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Encyclopedia > Natural resources

Natural resources are commodities that are considered valuable in their relatively unmodified (natural) form. A commodity is generally considered a natural resource when the primary activities associated with it are extraction and purification, as opposed to creation. Thus, mining, oil extraction, fishing, and forestry are generally considered natural-resource industries, while farming is not. The word commodity has a different meaning in business than in Marxian political economy. ... For alternative meanings, see nature (disambiguation). ... The El Chino Mine located near Silver City, New Mexico is an open-pit copper mine Mining is the extraction of valuable minerals or other geological materials from the earth, usually (but not always) from an ore body, vein, or (coal) seam. ... Oil is a generic term for organic liquids that are not miscible with water. ... Fishing from a Pier Fishing is both the recreation and sport of catching fish (for food or as a trophy), and the commercial fishing industry of catching or harvesting seafood (either fish or other aquatic life-forms, such as shellfish). ... Forestry (formally known as silviculture) is the art, science, and practice of studying and managing forests and related natural resources. ...


Natural resources are often classified into renewable and non-renewable resources. Renewable resources are generally living resources (fish, coffee, and forests, for example), which can restock (renew) themselves at approximately the rate at which they are extracted, if they are not overharvested. Non-living renewable natural resources include soil, as well as water, wind, tides and solar radiationcompare with renewable energy. Coffee beans and a cup of coffee Coffee as a drink, usually served hot, is prepared from the roasted seeds (beans) of the coffee plant. ... For the heavy metal band see Soil (band) Soil is the layer of minerals and organic matter, in thickness from centimetres to a metre or more, on the land surface. ... Drinking water This article focuses on water as we experience it every day. ... For the 1928 film, see The Wind. ... This article is about tides in the ocean. ... Radiation generally means the transmission of objects or information from a source into a surrounding medium or destination. ... Renewable energy (sources) or RES includes all sources of energy that are captured from on-going natural processes, such as solar power, wind power, water flow in streams (hydro power), biomass, biodiesel and geothermal heat flows. ...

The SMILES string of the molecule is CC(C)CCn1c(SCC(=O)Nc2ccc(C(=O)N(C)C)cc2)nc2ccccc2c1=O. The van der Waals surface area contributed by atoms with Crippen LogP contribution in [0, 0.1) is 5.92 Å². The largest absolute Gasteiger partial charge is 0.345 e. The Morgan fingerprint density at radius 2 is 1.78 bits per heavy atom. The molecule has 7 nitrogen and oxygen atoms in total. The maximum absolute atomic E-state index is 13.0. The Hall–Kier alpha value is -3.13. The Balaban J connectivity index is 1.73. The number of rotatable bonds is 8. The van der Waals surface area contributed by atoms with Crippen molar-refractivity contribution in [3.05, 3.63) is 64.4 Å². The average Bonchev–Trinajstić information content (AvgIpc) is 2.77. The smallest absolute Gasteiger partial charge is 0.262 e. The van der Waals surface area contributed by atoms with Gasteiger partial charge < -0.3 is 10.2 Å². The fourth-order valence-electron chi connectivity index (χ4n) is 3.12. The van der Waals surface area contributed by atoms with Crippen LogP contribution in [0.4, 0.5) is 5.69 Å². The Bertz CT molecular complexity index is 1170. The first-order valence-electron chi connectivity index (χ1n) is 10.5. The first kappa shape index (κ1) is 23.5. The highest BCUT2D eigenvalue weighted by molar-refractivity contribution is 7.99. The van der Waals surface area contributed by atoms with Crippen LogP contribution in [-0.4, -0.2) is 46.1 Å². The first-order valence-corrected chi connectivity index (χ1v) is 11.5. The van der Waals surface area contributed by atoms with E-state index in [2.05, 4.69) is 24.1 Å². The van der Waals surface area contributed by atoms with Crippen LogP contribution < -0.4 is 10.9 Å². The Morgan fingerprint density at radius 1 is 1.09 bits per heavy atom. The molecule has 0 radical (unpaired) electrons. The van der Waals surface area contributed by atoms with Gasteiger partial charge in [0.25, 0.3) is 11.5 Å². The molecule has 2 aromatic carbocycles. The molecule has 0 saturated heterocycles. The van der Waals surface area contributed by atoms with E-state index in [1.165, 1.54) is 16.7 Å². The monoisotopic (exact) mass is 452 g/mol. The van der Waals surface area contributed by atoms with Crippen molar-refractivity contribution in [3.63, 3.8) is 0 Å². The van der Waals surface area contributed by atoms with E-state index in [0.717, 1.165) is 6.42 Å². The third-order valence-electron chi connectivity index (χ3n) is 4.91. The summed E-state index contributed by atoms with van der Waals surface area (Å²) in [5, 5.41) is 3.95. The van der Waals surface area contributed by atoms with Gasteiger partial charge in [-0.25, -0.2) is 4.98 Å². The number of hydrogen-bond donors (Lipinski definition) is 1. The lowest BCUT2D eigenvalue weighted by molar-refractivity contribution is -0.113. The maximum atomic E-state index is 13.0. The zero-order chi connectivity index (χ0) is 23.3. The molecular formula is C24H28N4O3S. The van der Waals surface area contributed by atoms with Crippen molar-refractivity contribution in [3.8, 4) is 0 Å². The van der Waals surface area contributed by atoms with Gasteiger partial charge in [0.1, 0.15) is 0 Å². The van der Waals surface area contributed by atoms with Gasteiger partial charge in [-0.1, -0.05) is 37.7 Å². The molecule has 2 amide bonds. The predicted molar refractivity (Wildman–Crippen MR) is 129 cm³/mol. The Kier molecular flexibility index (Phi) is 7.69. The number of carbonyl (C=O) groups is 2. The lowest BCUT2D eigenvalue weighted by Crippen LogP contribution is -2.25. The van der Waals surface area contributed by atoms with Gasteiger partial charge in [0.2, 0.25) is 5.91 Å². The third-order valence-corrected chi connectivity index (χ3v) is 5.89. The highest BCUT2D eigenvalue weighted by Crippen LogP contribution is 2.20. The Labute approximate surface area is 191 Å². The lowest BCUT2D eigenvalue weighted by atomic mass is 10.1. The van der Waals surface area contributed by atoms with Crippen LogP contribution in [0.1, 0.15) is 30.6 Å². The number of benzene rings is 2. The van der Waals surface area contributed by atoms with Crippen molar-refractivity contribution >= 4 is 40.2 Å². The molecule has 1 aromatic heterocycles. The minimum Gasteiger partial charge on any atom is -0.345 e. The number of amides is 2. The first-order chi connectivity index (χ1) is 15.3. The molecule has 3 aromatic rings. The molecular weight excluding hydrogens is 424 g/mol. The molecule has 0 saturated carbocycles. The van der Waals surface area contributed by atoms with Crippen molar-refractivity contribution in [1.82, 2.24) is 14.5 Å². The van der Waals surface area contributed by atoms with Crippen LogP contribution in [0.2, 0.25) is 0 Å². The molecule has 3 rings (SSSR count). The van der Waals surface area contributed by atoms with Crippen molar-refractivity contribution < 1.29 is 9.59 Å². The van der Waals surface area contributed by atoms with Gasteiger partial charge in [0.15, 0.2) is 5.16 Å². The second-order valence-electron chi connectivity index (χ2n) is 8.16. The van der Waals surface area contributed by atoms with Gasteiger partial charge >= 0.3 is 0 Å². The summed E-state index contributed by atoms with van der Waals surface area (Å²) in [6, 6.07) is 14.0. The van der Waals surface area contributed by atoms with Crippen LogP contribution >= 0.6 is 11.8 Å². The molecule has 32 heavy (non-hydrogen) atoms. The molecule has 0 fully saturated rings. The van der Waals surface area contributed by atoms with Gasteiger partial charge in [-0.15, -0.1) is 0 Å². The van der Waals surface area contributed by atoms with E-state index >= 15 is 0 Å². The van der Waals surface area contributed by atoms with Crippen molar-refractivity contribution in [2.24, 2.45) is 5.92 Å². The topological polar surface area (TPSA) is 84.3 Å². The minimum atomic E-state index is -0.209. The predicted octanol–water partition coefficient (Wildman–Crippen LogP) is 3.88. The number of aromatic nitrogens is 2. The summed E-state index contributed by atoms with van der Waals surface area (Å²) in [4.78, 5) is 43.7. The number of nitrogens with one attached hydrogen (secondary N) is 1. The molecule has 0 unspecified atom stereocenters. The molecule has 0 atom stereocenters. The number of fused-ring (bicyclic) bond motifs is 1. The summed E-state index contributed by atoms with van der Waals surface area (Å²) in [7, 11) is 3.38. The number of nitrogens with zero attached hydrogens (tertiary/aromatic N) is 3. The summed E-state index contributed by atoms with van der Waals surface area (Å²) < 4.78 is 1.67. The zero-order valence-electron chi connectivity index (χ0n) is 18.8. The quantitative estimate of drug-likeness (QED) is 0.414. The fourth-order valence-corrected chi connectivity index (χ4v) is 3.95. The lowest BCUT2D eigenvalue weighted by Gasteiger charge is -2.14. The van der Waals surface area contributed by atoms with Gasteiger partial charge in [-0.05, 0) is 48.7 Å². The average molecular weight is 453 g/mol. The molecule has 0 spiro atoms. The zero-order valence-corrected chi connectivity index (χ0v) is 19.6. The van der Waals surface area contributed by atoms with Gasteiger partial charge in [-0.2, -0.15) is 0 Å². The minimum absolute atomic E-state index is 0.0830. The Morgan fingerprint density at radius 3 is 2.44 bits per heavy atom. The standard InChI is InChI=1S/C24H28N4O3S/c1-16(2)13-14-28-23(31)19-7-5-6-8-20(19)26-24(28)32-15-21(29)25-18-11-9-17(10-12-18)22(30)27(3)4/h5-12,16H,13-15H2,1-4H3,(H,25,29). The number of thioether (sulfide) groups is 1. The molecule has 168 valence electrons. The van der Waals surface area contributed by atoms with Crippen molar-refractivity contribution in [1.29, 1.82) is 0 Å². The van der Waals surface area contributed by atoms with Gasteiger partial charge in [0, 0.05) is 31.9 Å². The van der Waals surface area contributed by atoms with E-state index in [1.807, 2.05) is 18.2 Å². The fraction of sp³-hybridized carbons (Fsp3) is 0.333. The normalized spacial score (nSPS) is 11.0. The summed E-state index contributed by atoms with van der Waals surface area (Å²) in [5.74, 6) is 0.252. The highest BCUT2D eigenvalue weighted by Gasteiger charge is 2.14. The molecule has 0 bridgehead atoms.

Mineral resources are generally non-renewable and, once a site's non-renewable resource is exhausted, it is considered to be useless for future extraction, barring technological improvements that allow economic extraction from the tailings. Tailings are the rejected material from mining and screening operations. ...


Both extraction of the basic resource and refining it into a purer, directly usable form, (e.g., metals, refined oils) are generally considered natural-resource activities, even though the latter may not necessarily occur near the former. Refining is the process of purification of a substance, usually used of a natural resource that is almost in a usable form, but which is more useful in its pure form. ... For alternative meanings see metal (disambiguation). ...